The faxed letter from the CIA – labeled “Secret Release Libya Only” – asked the Libyan agents to “refrain” from bringing weapons, cameras, or recording devices of any kind, and made clear that US officers were in charge until arrival in Tripoli.
- How the US and Britain in 2003 and 2004 used a growing series of intelligence exchanges with Libya to convince Qaddafi that his decision to work with the West was worthwhile. A fax from the CIA dated March 25, 2004, requested setting up a permanent presence in Tripoli, and noted that “we talked about it quite some time.” It added that the CIA was also “eager to work with you in the questioning of the terrorist [Belhadj] we recently rendered to your country.”
Less than two weeks later, on April 6, 2004, another faxed request from the CIA asked for swift access to Iraqi scientists believed to have information about Saddam Hussein’s weapons programs. It stated that Libya’s cooperation would be “yet another opportunity to move forward to a new level in our relationship.” Already, the CIA said, “our security dialogue remains particularly robust.”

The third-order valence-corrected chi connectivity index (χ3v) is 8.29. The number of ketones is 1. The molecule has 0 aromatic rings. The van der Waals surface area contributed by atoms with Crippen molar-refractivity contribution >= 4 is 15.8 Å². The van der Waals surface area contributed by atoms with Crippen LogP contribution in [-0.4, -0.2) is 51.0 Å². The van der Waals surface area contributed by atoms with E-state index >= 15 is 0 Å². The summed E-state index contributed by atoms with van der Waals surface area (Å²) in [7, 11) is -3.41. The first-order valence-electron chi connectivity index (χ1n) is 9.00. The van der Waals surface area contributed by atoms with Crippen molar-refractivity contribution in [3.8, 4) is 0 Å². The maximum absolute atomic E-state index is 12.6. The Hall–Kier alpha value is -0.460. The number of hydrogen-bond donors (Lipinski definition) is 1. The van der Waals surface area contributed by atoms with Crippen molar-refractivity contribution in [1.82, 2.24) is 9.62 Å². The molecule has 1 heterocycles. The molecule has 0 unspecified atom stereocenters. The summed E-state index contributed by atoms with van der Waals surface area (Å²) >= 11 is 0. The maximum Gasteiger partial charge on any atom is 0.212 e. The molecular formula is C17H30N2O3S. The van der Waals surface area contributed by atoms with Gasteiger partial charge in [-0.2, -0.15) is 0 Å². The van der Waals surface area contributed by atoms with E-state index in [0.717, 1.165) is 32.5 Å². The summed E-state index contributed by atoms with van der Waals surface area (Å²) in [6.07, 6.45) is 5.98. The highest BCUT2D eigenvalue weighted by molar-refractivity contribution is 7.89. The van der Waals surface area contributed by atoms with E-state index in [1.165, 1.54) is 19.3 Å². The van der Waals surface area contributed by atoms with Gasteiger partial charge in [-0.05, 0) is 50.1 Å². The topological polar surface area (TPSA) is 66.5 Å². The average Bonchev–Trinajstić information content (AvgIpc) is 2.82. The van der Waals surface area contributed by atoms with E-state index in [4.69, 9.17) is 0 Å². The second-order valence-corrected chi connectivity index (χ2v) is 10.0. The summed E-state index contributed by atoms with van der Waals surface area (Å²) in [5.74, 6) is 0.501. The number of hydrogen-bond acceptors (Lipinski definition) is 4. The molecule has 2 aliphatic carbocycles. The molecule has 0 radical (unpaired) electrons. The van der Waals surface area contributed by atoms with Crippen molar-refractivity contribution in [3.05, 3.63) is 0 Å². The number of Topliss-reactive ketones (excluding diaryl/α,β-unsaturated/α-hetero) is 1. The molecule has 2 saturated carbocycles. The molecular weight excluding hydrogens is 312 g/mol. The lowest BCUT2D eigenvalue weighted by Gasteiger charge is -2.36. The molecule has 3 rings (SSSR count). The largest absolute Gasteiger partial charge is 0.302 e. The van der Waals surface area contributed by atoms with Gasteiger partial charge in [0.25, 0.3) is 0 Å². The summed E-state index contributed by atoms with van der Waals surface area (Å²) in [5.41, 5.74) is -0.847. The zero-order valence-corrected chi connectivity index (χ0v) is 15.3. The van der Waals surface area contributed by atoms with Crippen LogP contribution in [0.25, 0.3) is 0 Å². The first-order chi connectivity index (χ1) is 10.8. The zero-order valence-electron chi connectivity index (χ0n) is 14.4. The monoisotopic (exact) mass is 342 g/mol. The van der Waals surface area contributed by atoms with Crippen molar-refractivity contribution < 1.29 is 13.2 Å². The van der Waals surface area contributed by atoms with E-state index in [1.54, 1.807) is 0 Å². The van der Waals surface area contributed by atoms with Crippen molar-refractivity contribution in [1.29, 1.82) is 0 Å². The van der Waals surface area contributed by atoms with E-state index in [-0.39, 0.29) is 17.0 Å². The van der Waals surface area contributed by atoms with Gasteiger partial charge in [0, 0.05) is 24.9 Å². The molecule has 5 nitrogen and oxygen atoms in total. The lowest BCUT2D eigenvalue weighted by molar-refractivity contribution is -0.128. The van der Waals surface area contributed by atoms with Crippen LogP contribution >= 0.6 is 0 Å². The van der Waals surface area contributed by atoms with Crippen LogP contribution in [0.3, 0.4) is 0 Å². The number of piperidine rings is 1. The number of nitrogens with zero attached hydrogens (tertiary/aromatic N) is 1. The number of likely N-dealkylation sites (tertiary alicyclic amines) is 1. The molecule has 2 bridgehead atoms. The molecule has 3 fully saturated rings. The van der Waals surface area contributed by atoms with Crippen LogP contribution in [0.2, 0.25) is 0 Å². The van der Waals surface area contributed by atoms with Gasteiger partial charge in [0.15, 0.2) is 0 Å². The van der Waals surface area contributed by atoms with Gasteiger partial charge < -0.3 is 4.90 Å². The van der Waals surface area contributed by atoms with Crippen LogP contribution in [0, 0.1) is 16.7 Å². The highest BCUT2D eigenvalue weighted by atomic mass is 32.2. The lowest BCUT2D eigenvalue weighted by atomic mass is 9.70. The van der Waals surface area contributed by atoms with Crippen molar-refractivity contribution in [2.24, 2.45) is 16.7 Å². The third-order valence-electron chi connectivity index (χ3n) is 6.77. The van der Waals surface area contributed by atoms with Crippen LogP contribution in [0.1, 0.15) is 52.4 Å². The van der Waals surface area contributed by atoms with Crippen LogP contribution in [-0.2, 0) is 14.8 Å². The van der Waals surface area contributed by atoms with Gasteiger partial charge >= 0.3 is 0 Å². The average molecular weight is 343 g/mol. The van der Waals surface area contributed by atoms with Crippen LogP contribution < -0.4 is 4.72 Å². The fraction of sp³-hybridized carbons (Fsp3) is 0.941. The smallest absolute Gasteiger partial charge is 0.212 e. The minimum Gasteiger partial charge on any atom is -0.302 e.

- How US and British intelligence teams analyzed equipment from Libya’s nascent nuclear weapons program, and in late 2003 and early 2004 found traces of highly enriched uranium (HEU) purified to 92 percent – levels high enough for use in an atomic bomb, though far greater quantities would have been needed. CIA analysts determined that the HEU was “not the result of Libyan research and development,” but from contaminated units purchased abroad. The agency warned, however, that the UN’s nuclear watchdog, the IAEA, “may look skeptically on claims of foreign contamination” because Iran made similar claims about similar traces of HEU.